So, who cries “Hosanna!”?
Traditional interpretations of the Palm Sunday event hold that the majority of the crowd welcomes Jesus into Jerusalem for a coronation as their new sovereign leader, but a deeper dive into Mark’s telling questions that framing:
The details vary, but the format is typical: following victory, a military champion enters a city, attended by joyous acclamation, and offers cultic thanksgiving, often at a temple. Jesus’ entry to Jerusalem recalls this pattern, with important modifications. Replacing military conquest is Jesus’ peaceful ministry. Upon entrance Jesus does not perform the usual cultic ritual. In all of the Gospels save Mark, adulation is focused on Jesus himself (Matt 21:9a; Luke 19:38a; John 12:13b). Mark’s account is subdued. A celebrative aura persists: the spreading of cloaks and branches (11:8) is common in Israel’s festal processions (2 Kgs 9:13; 1 Macc 13:51; 2 Macc 10:7). In the multitude’s praise a touch of the martial genre lingers: “Blessed is the one who comes in the name of the Lord” (Mark 11:9b) quotes Psalm 118:26a, a thanksgiving for military deliverance. “Hosanna” (Mark 11:9b, 10b)—”Save now”—is a liturgical formula for God’s praise (Ps 118:25a). In Mark 11:10 the object of praise is general, not concentrated on Jesus: “Blessed is the coming kingdom of our ancestor David.” Jesus himself has proclaimed “the kingdom of God” (1:15; 4:11, 26, 30; 9:1, 47; 10:14-15, 23-25) apart from bellicose connotations. (Clifton C. Black)
While Black substitutes “Jesus’ peaceful ministry” for a victory in order for the format to work, that might be a stretch for a crowd to begin a victory party over a few miracles they’ve witnessed when they’re looking for a successor to the military prowess of David in order to overcome the Roman Empire.
The part of the crowd who cried out “Hosanna!” were looking for a miracle. That group might have been filled with people like the woman with the issue of blood who crawled her way through another crowd and their hostility toward her in order to touch the one she believed had the power to heal her. That crowd may have been filled with people with authority…who also had concerns for those they loved or under their care like Jairus and his daughter or the centurion and his worker. That part of the crowd might have been full of people thirsting for knowledge and divine revelation like Nicodemus or the Samaritan woman at the well.
That part of the crowd rendered unto Caesar what was Caesar’s and looked to Jesus for a new kin-dom. Their cries came from a people whose lives were in peril–there’s no other reason to ask to be saved. “Hosanna!” isn’t a cheer; it’s a declaration of an emergency expressed as praise toward the God who hears, cares, and responds.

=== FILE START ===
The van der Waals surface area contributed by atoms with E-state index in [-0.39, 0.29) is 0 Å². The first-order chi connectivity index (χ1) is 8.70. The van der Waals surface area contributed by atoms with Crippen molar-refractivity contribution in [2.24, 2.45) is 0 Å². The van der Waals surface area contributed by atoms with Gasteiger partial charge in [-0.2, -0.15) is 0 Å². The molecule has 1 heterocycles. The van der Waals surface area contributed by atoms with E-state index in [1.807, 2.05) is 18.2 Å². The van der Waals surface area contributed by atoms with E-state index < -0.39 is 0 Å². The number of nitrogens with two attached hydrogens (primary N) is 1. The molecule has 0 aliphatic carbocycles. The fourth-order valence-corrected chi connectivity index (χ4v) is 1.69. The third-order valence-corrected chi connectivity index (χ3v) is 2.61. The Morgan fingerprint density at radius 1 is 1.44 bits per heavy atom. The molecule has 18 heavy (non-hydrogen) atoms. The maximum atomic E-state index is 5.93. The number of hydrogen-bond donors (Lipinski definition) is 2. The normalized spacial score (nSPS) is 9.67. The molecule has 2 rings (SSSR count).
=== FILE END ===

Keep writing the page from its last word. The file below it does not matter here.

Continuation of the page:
Palm Sunday does commemorate a triumphal entry, but it’s not the form or fashion of a trip into Jerusalem. It marks the beginning of the series of events we remember in Holy Week–the Passion.
Maybe that part of the crowd knew what was about to happen, not the means, but the ends. They perceived that the time had come. This was no ordinary arrival. Jesus, we already noted, traveled back and forth to Jerusalem. Every other time was on foot. Something different was happening. Jesus had attracted crowds before, but he used that as a platform for teaching. When the other crowds rose up in adulation, Jesus would escape the crowd with his disciples or alone. Here, Jesus allows the praise to flow. Because it’s time, it’s happening, and that crowd is ready.
For further reflection:
“If we want to dialogue with the Scriptures, we must expose ourselves to the political, social, economic, cultural, and religious situations of the ancient world where the writings were born and where the people did not necessarily enjoy peace and justice.” — Hisako Kinukawa
“Remember finally, that the ashes that were on your forehead are created from the burnt palms of last Palm Sunday. New beginnings invariably come from old false things that are allowed to die.” — Richard Rohr
“No pain, no palm; no thorns, no throne; no gall, no glory; no cross, no crown.” — William Penn
A preaching commentary on this text (with book titles) is at http://www.ucc.org/worship_samuel.
The Rev. Dr. Cheryl A. Lindsay, Sermon Seeds Writer and Editor (email@example.com), is a local church pastor and worship scholar-practitioner with a particular interest in the proclamation of the word in gather ed communities. You’re invited to share your reflections on this text in the comments on our Facebook page: https://www.facebook.com/SermonSeeds.